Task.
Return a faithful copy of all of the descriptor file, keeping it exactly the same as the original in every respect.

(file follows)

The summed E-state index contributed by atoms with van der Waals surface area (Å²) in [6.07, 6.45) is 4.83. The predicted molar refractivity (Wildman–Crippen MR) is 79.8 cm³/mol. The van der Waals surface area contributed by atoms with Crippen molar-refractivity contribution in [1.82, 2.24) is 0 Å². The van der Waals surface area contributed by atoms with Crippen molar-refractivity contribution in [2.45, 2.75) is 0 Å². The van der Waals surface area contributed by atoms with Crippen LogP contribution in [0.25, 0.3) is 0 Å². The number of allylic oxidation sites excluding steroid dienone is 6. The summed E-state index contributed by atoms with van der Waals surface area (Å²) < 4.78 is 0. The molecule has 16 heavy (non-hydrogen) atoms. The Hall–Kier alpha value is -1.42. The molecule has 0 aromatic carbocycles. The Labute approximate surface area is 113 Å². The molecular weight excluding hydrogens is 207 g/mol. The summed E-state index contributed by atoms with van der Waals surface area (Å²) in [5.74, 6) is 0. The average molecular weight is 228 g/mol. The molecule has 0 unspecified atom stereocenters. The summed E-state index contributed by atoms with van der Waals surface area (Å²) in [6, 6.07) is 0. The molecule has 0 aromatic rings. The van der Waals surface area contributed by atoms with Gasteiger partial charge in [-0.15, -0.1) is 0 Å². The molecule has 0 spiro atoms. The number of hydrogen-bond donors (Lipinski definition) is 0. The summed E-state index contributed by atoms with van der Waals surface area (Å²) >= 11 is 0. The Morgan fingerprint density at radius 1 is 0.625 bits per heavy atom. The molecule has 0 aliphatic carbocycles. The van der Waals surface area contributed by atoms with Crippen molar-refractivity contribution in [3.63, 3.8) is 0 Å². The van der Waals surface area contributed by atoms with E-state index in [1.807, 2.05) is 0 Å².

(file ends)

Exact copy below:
The summed E-state index contributed by atoms with van der Waals surface area (Å²) in [6.07, 6.45) is 4.83. The predicted molar refractivity (Wildman–Crippen MR) is 79.8 cm³/mol. The van der Waals surface area contributed by atoms with Crippen molar-refractivity contribution in [1.82, 2.24) is 0 Å². The van der Waals surface area contributed by atoms with Crippen molar-refractivity contribution in [2.45, 2.75) is 0 Å². The van der Waals surface area contributed by atoms with Crippen LogP contribution in [0.25, 0.3) is 0 Å². The number of allylic oxidation sites excluding steroid dienone is 6. The summed E-state index contributed by atoms with van der Waals surface area (Å²) < 4.78 is 0. The molecule has 16 heavy (non-hydrogen) atoms. The Hall–Kier alpha value is -1.42. The molecule has 0 aromatic carbocycles. The Labute approximate surface area is 113 Å². The molecular weight excluding hydrogens is 207 g/mol. The summed E-state index contributed by atoms with van der Waals surface area (Å²) in [5.74, 6) is 0. The average molecular weight is 228 g/mol. The molecule has 0 unspecified atom stereocenters. The summed E-state index contributed by atoms with van der Waals surface area (Å²) in [6, 6.07) is 0. The molecule has 0 aromatic rings. The van der Waals surface area contributed by atoms with Gasteiger partial charge in [-0.15, -0.1) is 0 Å². The molecule has 0 spiro atoms. The number of hydrogen-bond donors (Lipinski definition) is 0. The summed E-state index contributed by atoms with van der Waals surface area (Å²) >= 11 is 0. The Morgan fingerprint density at radius 1 is 0.625 bits per heavy atom. The molecule has 0 aliphatic carbocycles. The van der Waals surface area contributed by atoms with Crippen molar-refractivity contribution in [3.63, 3.8) is 0 Å². The van der Waals surface area contributed by atoms with E-state index in [1.807, 2.05) is 0 Å².